Chaz Allen with his daughter Ryann Allen. Photo courtesy of Sky Blossom Films.
In a new documentary, Richard Lui highlights the millennials and youths helping veterans battle illness and injury.
Sky Blossom, directed by NBC anchor Lui, is not the first documentary to show American veterans navigating health-related complications. It is, however, the first to address veterans’ challenges through the lens of the children and millennials who care for them.
“A lot of times people can see the veteran. They can see the wounds, and they think they can understand,” Jessica Allen, whose husband Chaz Allen is a double above-the-knee amputee, says in the film. “But they’re so focused on the veteran they don’t think about who else is affected by the veteran’s wounds.”
The Allens’ daughters were 5 and 8 years old when their father suffered catastrophic injuries after stepping on a 40-pound bomb while on a dismounted patrol in Afghanistan’s Kandahar province.
“Wounded military life is the culture in which they were raised,” Jessica told Coffee or Die Magazine. “Many think that when [our wounded] come home from the hospital, all is well and done. The fight of the wounded never ever ends.”
Sky Blossom shines a light on the normal, day-to-day life of wounded warriors and their families.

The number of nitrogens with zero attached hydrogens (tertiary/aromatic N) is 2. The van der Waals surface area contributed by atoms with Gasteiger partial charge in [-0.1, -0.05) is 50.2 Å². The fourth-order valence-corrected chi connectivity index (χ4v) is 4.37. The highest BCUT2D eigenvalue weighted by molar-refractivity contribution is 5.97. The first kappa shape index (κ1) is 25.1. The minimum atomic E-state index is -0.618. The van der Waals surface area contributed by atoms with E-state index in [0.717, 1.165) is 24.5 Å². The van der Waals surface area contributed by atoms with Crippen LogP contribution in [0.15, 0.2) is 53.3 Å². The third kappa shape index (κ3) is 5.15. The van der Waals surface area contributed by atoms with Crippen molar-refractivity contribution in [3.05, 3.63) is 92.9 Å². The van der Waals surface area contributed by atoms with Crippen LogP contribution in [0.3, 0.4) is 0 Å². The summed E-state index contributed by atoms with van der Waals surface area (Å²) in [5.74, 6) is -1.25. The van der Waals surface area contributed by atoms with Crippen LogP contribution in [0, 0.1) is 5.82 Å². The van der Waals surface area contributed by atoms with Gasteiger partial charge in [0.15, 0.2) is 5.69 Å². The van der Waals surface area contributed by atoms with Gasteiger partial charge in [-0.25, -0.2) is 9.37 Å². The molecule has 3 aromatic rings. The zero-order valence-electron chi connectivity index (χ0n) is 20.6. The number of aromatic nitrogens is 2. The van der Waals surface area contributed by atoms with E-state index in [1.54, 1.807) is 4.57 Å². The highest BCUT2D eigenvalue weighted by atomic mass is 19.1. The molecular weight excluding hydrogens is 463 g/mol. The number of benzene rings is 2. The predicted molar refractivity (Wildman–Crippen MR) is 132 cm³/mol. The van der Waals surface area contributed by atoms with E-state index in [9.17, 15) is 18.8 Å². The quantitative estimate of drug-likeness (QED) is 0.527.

“It’s full of prosthetic legs, meds, medical supplies, medical appointments, and so much more,” Jessica said. “[Lui] and his crew did an amazing job showing that our life is different. It is difficult, but we focus on the positive aspects of our life together.”
The Allens are one of five families — all with diverse backgrounds — the filmmakers followed for four years. The result is a touching insight into the invaluable service caregivers of all ages perform for their veteran loved ones. In Sky Blossom, Lui shows viewers the love fueling some veterans in the battles they face.
In Waimea, Hawaii, Bobby Nawai lives with his grandchildren, Kamaile and Kaleo Kapanui.
“In his world, things are going a little crazy,” Kamaile says in the film. Her grandfather has Alzheimer’s disease.
The siblings have prioritized caring for their grandfather over spending time with friends and taking on full course loads in college.